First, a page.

It was the 4th of July weekend, 1991, on the Gates’ family Hood Canal compound, off the coast of Seattle, that solidified a bond of friendship between Bill Gates and Warren Buffet and delivered to the world a prize piece of business advice.
Bill’s mother insisted on hosting a dinner party to finally introduce Bill and Warren, legendary tycoons who were, at the time, #28 and #19 , respectively, on the Forbes list.
Story has it neither guests of honor were quite interested in attending.
Bill worried that he would have nothing to talk about with a “stock-picker” and Warren worried Bill would babble on about personal computers — of which he did not own, nor was he inclined to.
Deciding to ignore the small talk they immediately jumped into a subject they both loved — business, and what drives it. Later that night around the dinner table Bill’s father, Bill Sr., asked everyone a very poignant question
“What factor is the most important thing in getting to where they’d gotten in life?”
Bill and Warren’s answers were the same — Focus.
Focusing on one thing at a time.
After doing some research on this I learned many of the greats adopted the same philosophy of being singularly focused rather than attempt to conquer all at once: Steve Jobs, Thomas Edison, Bruce Lee, Muhammad Ali, Richard Branson, et al.
I stumbled upon this lesson about month ago and it has completely changed the way I will approach things. At once, I realized I had been spreading myself way too thin, without getting much accomplished.
Jack of all trades, master of none.
There are a few different ways of looking at the idea of focusing on one thing at a time. Do you:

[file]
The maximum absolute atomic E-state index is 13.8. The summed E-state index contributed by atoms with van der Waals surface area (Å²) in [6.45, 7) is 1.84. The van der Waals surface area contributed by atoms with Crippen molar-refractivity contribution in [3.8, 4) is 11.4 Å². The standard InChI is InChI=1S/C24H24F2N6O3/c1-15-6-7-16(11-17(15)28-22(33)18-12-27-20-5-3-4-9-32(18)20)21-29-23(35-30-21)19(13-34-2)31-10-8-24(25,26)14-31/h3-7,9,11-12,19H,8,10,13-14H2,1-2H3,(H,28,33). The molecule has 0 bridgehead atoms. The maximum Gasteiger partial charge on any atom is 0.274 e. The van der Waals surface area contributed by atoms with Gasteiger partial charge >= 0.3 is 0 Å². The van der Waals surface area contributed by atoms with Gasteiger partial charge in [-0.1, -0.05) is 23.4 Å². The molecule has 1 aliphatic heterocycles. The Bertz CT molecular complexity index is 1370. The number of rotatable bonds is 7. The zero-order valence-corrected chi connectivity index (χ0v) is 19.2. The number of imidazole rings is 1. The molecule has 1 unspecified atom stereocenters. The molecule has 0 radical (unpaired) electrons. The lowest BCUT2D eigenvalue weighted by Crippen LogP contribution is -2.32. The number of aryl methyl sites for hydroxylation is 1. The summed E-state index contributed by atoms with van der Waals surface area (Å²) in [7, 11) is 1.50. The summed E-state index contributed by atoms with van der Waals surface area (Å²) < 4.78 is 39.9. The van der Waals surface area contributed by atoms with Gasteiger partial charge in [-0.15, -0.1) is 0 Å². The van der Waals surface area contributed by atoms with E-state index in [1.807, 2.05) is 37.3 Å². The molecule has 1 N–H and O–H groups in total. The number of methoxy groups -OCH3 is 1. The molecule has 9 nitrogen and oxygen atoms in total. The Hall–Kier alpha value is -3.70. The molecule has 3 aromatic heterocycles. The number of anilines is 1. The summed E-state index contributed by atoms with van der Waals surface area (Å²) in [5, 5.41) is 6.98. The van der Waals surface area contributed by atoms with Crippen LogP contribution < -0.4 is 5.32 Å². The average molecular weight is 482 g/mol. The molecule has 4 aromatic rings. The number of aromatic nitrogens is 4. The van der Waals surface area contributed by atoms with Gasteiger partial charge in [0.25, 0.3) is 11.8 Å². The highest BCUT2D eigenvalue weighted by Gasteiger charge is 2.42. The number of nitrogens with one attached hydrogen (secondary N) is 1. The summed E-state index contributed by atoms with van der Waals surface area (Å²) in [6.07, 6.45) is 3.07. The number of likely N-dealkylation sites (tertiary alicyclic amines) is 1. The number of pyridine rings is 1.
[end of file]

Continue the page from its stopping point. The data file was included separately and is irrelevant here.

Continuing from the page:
1. Literally only do one thing at a time like Bill?
Bill would sit in a chair for hours to write code, and nothing else, when it meant improving the personal computer.
2. Keep a singular goal in mind, like Warren?
Warren focused on anything and everything he could get his hands on — so long as it related to investing. He let go of all sorts of other pursuits that interested him: art, literature, travel, science, to focus on his one passion.
I definitely lean more towards Warren’s. Keeping a central pursuit in mind, doing the many things needed to pursue that goal, and closing out anything that doesn’t serve it.
I heard someone refer to this as batch-tasking.
The first month of a new year and many of us are thinking of how we can make this year better than the last?
I encourage you to consider the idea of keeping focus on just one goal.
There’s an old Chinese proverb that says —
A man who chases two rabbits catches neither.
Happy rabbit hunting my friends!
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Originally published at medium.com